The Crohn's and Colitis Foundation of America Survey of Inflammatory Bowel Disease Patient Health Care Access

David T. Rubin, Lauren D. Feld, Sarah R. Goeppinger, Joel Margolese, Joel Rosh, Michele Rubin, Sandra Kim, Dylan M. Rodriquez, Laura Wingate

Research output: Contribution to journalArticle

5 Citations (Scopus)

Abstract

Background: Despite anecdotal information about unaffordable care for patients with inflammatory bowel disease (IBD), there are no data regarding access to health care resources and expert care for patients with IBD. Our study was designed to assess IBD patients' ability to access and use care, as well as the timeliness, affordability, and financial stressors related to care. Methods: We modified the Centers for Disease Control National Health Interview Survey for IBD. The resultant 59-question survey was electronically mailed to the entire Crohn's and Colitis Foundation of America (CCFA) mailing list. Three thousand six hundred eight adult U.S. respondents completed the survey. Statistical analysis was performed. Results: Respondents who had insurance coverage were 96.1%, but 66.3% reported health care-related financial worry. Of the 452 patients who tried to obtain new insurance coverage in the year prior, 60.1% (n = 270) reported difficulty finding sufficient coverage. We found that 25.4% (n = 897) of patients reported delays in medical care, and 48.0% (n = 431) of those respondents reported that the delay was due to cost concerns. Respondents who were denied coverage by an insurance company were 55.3%. Risk factors for emergency department utilization included Crohn's disease, younger age, female sex, lower income, non-White race, and steroid therapy. Conclusions: Our assessment of patient health care access suggests that many patients have health care-related financial worry and have forgone a variety of medical services because of cost, lack of prompt access to care, denial by insurance carriers, and worry over medical coverage. We also identify risk factors for emergency department utilization. These data inform additional studies and interventions to improve access for patients with IBD.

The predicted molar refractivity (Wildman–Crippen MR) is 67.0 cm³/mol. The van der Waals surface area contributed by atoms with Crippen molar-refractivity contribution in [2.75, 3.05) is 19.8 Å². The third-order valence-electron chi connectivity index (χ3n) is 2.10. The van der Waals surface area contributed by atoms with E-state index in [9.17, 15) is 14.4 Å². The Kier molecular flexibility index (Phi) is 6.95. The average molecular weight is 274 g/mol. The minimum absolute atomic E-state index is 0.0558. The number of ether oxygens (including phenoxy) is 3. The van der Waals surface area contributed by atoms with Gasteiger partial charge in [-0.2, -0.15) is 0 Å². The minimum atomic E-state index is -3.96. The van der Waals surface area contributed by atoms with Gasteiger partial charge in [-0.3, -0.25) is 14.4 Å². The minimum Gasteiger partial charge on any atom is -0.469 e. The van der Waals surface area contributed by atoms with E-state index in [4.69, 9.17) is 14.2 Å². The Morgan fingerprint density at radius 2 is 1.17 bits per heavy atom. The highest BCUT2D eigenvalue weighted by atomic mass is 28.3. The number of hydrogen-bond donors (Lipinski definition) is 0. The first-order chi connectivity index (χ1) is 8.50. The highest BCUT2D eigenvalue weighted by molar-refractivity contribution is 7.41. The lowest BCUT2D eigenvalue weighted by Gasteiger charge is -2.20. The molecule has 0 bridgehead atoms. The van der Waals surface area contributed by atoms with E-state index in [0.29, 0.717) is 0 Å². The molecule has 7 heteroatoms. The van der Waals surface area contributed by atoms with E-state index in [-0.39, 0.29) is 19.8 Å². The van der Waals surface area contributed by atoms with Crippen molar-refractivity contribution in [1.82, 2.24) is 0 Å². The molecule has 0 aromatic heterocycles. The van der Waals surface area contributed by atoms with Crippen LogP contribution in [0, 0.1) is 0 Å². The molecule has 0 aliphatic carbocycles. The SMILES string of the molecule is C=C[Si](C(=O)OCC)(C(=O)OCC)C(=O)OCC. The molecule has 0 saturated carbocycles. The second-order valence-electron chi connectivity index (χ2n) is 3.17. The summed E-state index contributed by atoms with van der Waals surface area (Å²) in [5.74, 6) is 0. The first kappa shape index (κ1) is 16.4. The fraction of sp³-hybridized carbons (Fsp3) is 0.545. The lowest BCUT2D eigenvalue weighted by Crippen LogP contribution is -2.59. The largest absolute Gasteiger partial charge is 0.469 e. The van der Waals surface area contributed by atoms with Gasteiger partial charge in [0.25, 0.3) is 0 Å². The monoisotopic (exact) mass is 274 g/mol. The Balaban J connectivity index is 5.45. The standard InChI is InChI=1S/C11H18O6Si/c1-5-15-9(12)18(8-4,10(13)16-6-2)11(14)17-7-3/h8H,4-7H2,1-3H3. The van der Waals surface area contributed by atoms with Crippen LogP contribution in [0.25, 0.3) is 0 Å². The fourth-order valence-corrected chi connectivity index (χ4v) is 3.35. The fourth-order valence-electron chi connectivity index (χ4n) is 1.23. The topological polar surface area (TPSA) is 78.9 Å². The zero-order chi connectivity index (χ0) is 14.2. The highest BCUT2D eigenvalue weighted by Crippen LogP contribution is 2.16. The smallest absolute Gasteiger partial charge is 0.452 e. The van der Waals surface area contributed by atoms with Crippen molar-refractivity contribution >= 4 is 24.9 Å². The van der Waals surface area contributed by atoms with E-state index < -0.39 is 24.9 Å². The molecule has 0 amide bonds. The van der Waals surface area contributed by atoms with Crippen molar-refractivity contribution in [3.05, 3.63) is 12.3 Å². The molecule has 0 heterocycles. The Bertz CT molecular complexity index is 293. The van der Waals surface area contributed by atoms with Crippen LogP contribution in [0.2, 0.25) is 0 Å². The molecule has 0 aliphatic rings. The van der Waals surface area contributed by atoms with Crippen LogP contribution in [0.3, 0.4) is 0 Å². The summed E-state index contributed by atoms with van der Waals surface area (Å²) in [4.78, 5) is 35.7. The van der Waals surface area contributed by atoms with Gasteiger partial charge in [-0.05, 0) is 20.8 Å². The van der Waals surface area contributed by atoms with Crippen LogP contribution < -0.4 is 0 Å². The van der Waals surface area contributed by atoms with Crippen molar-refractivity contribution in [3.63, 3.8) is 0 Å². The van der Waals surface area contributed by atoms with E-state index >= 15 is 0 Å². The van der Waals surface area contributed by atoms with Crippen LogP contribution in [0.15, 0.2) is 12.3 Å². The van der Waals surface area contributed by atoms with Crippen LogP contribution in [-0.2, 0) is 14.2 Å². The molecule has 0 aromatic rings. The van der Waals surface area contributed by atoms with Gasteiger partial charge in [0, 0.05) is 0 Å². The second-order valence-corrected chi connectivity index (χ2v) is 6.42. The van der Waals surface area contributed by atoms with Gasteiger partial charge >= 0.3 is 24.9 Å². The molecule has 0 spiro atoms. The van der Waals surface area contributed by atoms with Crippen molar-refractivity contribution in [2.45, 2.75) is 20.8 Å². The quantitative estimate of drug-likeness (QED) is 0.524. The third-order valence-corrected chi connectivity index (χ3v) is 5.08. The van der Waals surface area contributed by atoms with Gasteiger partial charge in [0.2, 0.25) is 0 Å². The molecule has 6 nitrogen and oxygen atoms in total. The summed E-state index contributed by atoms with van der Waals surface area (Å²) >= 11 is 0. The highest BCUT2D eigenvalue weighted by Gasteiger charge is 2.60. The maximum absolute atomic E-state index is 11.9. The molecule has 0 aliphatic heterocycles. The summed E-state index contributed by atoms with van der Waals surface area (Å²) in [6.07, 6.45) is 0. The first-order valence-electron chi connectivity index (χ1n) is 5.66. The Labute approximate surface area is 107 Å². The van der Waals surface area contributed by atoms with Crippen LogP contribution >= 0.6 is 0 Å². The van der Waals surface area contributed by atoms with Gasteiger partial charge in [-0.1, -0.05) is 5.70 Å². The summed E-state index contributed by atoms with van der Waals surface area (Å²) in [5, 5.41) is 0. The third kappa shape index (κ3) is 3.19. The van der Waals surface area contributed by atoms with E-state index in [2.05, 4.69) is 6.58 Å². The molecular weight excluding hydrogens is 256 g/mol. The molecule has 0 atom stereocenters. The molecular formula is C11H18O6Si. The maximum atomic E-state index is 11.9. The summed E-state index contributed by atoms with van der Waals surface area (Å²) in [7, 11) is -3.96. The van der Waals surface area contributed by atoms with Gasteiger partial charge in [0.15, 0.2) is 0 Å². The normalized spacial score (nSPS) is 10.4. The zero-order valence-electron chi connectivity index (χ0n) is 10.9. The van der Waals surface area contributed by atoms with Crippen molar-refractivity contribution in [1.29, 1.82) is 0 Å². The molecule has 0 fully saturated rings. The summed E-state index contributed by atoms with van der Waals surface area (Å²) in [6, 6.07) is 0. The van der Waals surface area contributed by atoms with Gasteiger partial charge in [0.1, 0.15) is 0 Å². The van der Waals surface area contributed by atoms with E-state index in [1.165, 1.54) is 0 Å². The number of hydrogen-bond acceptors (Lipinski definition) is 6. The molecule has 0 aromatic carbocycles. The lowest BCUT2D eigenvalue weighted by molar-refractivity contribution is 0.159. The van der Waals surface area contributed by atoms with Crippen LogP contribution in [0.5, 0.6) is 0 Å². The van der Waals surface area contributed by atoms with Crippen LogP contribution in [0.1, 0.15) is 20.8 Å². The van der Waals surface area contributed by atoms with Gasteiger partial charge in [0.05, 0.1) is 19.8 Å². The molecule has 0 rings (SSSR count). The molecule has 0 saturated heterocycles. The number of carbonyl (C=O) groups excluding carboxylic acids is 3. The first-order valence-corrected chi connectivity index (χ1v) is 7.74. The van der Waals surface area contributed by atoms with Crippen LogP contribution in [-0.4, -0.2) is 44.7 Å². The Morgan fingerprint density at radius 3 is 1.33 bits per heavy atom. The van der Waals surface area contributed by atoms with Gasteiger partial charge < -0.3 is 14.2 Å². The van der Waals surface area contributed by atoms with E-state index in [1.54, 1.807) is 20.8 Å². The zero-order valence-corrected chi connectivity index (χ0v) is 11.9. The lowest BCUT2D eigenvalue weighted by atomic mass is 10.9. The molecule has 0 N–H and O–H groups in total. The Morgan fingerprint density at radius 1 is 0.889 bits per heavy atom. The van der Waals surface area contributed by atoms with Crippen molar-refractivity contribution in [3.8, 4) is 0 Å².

Original languageEnglish (US)
Pages (from-to)224-232
Number of pages9
JournalInflammatory bowel diseases
Volume23
Issue number2
DOIs
StatePublished - Feb 1 2017
Externally publishedYes

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Colitis
Inflammatory Bowel Diseases
Patient Care
Delivery of Health Care
Insurance Coverage
Hospital Emergency Service
Costs and Cost Analysis
Insurance Carriers
Health Services Accessibility
Health Resources
Centers for Disease Control and Prevention (U.S.)
Health Surveys
Crohn Disease
Surveys and Questionnaires
Steroids
Interviews

All Science Journal Classification (ASJC) codes

  • Immunology and Allergy
  • Gastroenterology

Cite this

Rubin, David T. ; Feld, Lauren D. ; Goeppinger, Sarah R. ; Margolese, Joel ; Rosh, Joel ; Rubin, Michele ; Kim, Sandra ; Rodriquez, Dylan M. ; Wingate, Laura. / The Crohn's and Colitis Foundation of America Survey of Inflammatory Bowel Disease Patient Health Care Access. In: Inflammatory bowel diseases. 2017 ; Vol. 23, No. 2. pp. 224-232.